Catherine Grant (2005:20) argues that the multilateral trading system cannot be strengthened, unless development concerns are effectively addressed. Bernard Hoekman goes as far as to suggest that in effect “the medium-term viability of the global trading system is dependent on an effective mechanism that allows all developing countries (that is the majority of the WTO membership), to fully benefit from increased international trade” (Grant, 2005:20).
The World Trade Organisation aims to make the multilateral trading system more inclusive with regards to its membership and desires a greater command over trade-related issues. In order to gain popular support for its mandate it assures that doing so will benefit all of its member countries. A different picture is painted in reality as major differences between developed, developing and least-developed member countries persist. It is for this reason that the WTO needs to attend to these disparities, especially when it comes to the unequal distribution of proceeds brought about by multilateral trade negotiations (Oyejide, 2004:68).
Low-income countries constitute approximately 70 per cent of the WTO. These countries, with a per capita income of US$1,000 or less, argue that the multilateral trading system does not take their development concerns into account despite the organization aspiring to globalism. These countries criticize the multilateral trading system for: being more concerned with the interests of high-income countries; preventing pro-poor growth, by leaving trade barriers intact; making the maintenance of trade-related institutions – created by WTO Agreements – too costly for low-income countries to have any significant impact; and negotiating multilateral trade-related rules which are not conducive to the environment and practices found in low-income countries (Oyejide, 2004:68-69).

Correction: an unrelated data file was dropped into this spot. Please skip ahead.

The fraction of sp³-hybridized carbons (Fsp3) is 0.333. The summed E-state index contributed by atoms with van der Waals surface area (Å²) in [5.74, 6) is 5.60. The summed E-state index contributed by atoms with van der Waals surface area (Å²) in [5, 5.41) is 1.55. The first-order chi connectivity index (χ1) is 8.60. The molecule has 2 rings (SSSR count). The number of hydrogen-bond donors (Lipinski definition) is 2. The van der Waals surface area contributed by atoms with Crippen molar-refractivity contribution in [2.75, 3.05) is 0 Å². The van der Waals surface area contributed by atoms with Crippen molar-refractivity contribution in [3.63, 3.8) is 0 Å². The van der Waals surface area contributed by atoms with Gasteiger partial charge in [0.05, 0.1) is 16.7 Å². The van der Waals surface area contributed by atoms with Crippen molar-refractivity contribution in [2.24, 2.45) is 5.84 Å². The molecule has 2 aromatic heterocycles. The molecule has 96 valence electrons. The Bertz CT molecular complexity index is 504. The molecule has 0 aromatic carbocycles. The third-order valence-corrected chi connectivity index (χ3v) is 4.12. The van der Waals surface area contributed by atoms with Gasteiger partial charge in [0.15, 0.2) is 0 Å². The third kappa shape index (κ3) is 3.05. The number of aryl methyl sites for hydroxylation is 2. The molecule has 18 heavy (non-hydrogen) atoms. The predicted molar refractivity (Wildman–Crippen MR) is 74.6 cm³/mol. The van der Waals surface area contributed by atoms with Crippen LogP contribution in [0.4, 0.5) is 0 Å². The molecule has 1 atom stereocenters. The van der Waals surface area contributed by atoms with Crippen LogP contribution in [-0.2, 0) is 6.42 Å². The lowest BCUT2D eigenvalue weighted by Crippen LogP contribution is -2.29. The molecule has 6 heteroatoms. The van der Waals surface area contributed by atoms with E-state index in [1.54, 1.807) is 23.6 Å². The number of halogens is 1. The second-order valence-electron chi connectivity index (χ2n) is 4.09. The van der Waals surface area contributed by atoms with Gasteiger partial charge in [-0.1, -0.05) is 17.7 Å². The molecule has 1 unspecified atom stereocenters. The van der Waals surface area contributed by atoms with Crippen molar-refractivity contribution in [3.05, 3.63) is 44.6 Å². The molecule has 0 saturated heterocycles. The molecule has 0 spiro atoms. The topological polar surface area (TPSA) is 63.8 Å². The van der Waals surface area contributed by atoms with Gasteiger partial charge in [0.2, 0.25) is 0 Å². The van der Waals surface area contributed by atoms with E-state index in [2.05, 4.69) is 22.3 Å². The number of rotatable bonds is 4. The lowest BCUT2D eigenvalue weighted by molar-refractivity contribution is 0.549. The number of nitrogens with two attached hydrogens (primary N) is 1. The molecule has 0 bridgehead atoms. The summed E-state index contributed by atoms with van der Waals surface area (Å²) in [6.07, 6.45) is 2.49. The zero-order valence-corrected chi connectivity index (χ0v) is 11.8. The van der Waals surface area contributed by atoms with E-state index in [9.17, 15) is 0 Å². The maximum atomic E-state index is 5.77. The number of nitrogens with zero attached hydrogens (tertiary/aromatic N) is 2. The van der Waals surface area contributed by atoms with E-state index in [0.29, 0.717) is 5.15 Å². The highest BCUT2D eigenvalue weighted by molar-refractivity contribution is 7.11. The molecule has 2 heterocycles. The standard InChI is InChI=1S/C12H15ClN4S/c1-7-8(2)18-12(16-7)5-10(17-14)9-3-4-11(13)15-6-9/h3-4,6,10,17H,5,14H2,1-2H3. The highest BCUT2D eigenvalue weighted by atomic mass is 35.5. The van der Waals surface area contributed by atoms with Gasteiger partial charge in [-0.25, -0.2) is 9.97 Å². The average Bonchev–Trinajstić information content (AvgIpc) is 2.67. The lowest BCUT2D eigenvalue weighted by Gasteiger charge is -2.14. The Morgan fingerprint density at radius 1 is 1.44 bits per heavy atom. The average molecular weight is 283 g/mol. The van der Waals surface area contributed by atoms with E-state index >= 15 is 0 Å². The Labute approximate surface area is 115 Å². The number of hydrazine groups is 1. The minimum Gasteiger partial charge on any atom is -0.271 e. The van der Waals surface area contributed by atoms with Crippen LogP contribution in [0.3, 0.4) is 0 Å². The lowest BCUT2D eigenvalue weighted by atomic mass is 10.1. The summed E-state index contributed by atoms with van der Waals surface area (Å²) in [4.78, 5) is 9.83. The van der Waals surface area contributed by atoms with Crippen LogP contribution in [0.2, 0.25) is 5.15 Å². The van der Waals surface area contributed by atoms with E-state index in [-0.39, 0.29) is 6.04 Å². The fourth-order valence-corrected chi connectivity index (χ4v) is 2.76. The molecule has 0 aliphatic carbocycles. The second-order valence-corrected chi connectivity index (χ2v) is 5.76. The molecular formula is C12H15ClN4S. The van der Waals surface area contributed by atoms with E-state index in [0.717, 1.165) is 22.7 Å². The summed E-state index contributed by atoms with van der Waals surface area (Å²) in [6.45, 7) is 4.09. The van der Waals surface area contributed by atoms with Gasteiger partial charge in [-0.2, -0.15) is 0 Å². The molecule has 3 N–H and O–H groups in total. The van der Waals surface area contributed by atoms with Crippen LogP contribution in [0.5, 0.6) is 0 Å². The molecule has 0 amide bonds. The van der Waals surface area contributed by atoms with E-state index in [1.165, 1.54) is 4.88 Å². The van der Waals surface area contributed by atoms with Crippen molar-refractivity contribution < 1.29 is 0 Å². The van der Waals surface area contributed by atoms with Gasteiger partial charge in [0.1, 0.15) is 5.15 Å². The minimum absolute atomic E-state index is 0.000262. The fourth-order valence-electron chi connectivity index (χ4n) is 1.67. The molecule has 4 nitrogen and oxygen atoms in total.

The fourth WTO Ministerial Conference at Doha, Qatar in November 2001 proved to be a significant shift in focus within the WTO as it recognized the economic developmental needs of low income countries. The primary objective of the organization’s developmental strategy was poverty alleviation; something which the international community has taken seriously with the intention of cutting poverty by half by 2015 (Oyejide, 2004:69).
The Doha negotiations incorporated negotiations already initiated, on agriculture and services, during the Uruguay Round WTO Agreements. The highly developmental focus, dealing with developing country issues, resulted in the negotiations being referred to as the Doha Development Agenda. With its developmental focus, particular attention was given to the important role that special and differential treatment plays in the growth of these countries. The negotiations sought to eliminate export subsidies and increase market access in the agricultural sector (United States Department of Agriculture, 2007).
The developing countries were unhappy that the developed countries were providing domestic agricultural subsidies as well as export subsidies. Some of them formed a bloc known as the G20, consisting of countries like China, Brazil, South Africa, Kenya and India. Not only did they want the subsidies to be eliminated, but also sought to protect their farmers by maintaining their own tariffs against agricultural imports (Bailey, 2003). Other important issues included market access for non-agricultural products; trade-related aspects of intellectual property rights (TRIPS); and special and differential treatment of course (WTO, 2007).
According to Faizel Ismail (2005:11) there is an important development dimension to international trade, the realization of which can be dated back to GATT, where the interests of developing countries became paramount. This can best be illustrated by the major differences in economic power between the developed and developing countries in global markets. Furthermore, the protectionist policies of developed countries brought about significant distortions in global markets, further marginalizing developing countries. For these reasons developed countries decided that the provision of special and differential treatment to developing countries was necessary in the GATT and WTO.